Earlier today the group revealed a second successive rise in the diamond grade of the kimberlite, which is now almost 50% ahead of initial estimates. This, Stellar says, will almost certainly lead to a rise in the resource.
The share price rose almost 7% to 1.5p and has motored around 40% higher in the year to date. So far so good.
However, there is an argument that the current valuation, which capitalises Stellar at just under £10mln, barely recognises the explorer and developer’s potential.
Daniel Stewart, the company’s broker, reckons the stock is worth 5p.
Of course DS is a paid cheerleader, but it is not unreasonable that if Stellar continues to deliver, then there will have to be a more significant and sustained re-rating than the one we’ve seen to so far.
The plan set out at the start of the year was simple: produce a definitive feasibility study (DFS) for the Tongo Project in Sierra Leone, while compiling a maiden resource for Baoule in Guinea.
In doing this it hopes to boost its resource base to 7.5mln carats, which at current diamond prices adds up to a contained value of just over US$1bn.
Recent updates reveal Stellar is making good progress towards unlocking the potential of Baoule.
The relocation of plant and equipment from other Stellar projects in Guinea is ahead of schedule and first ore should be processed next month.
This fast-track trial mining promises early cash flow but will also be crucial in determining whether Baoule possesses the diamond grade to be commercial.
This large diamondiferous pipe is located in the Aredor region of Guinea, a renowned diamond district.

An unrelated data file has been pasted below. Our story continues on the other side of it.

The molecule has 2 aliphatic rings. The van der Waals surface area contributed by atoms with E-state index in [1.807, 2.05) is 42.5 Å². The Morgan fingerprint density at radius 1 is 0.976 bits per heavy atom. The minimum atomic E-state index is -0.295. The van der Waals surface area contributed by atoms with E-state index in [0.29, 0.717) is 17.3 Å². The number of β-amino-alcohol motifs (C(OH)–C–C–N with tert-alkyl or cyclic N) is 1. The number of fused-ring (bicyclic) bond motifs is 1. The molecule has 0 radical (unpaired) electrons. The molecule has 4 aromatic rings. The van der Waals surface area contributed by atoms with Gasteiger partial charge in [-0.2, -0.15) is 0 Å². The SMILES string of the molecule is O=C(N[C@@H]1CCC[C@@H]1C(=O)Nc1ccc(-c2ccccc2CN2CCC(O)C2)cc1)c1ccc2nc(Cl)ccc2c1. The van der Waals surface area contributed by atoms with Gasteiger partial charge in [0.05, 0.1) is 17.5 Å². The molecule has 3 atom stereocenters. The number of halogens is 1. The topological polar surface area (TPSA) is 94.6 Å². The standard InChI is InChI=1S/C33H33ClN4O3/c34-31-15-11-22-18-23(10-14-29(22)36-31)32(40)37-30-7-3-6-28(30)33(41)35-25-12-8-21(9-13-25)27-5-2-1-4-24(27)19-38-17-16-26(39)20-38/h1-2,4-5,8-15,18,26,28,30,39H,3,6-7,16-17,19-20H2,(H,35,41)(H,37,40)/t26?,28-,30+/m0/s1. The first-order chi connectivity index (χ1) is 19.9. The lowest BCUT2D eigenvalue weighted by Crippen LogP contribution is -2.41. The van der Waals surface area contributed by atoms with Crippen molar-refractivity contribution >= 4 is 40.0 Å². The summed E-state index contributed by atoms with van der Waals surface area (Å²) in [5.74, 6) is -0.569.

There is a wealth of information on the alluvial diamonds from the area, which, at US$400 a carat, are of the very highest quality.
The suspicion is that the Baoulé kimberlite may be one of the sources for these stones.
The project was explored in the early to mid-noughties by Rio Tinto (LON:RIO) and bulk sampling was carried out by the Trivalence Mining Corp, which means there is plenty of historic data, which Stellar has access to.
Stellar is targeting an initial 22mln-tonne resource that could be mined as an open pit down to 300 metres.
The estimated grade is 13-40 carats per hundred tonnes, though even at that lower figure this gives a resource of 3mln carats.
The value of the stones is put very conservatively at US$200 a carat, although the quality of the alluvial diamonds found in the area suggests this number might rise.
The group will earn 75% of Baoule by spending US$5mln, which will be a combination of cash and assets moved into the joint-venture company.
Grade doesn’t appear to be an issue at Tongo with Tuesday’s update revealing the Sierra Leone kimberlite project in Sierra continues to return excellent results.
In this latest update, the AIM listed group said 1,182 carats had been recovered, taking the average grade to a better than anticipated 178.7 carats per hundred tonnes (cpht).
This is 49% higher than the 120 cpht applied in the resource estimate and represents a decent advance on the 155 cpht logged in July.
Stellar said 53 diamonds were larger than one carat, including stones of 6.7 and 4.6 carats as it revealed they were of “excellent shape, colour and clarity”.
The group now has enough diamonds to support a DFS.
Having completed the bulk sampling and with the onset of the rainy season the group has taken the precaution of pausing work on Tongo and reducing staff numbers as worries over the Ebola outbreak mount.
Chief executive Karl Smithson said: "Tongo continues to generate excellent results, further underpinning the economic potential of this kimberlite diamond project.
“We have achieved our objective of collecting a further 1,000 carat parcel for the diamond grade and valuation modelling of Tongo Dyke 1, as part of the ongoing feasibility work.
“It is highly encouraging to note the substantial increase in grade to 179cpht which has resulted from reprocessing the tailing material.”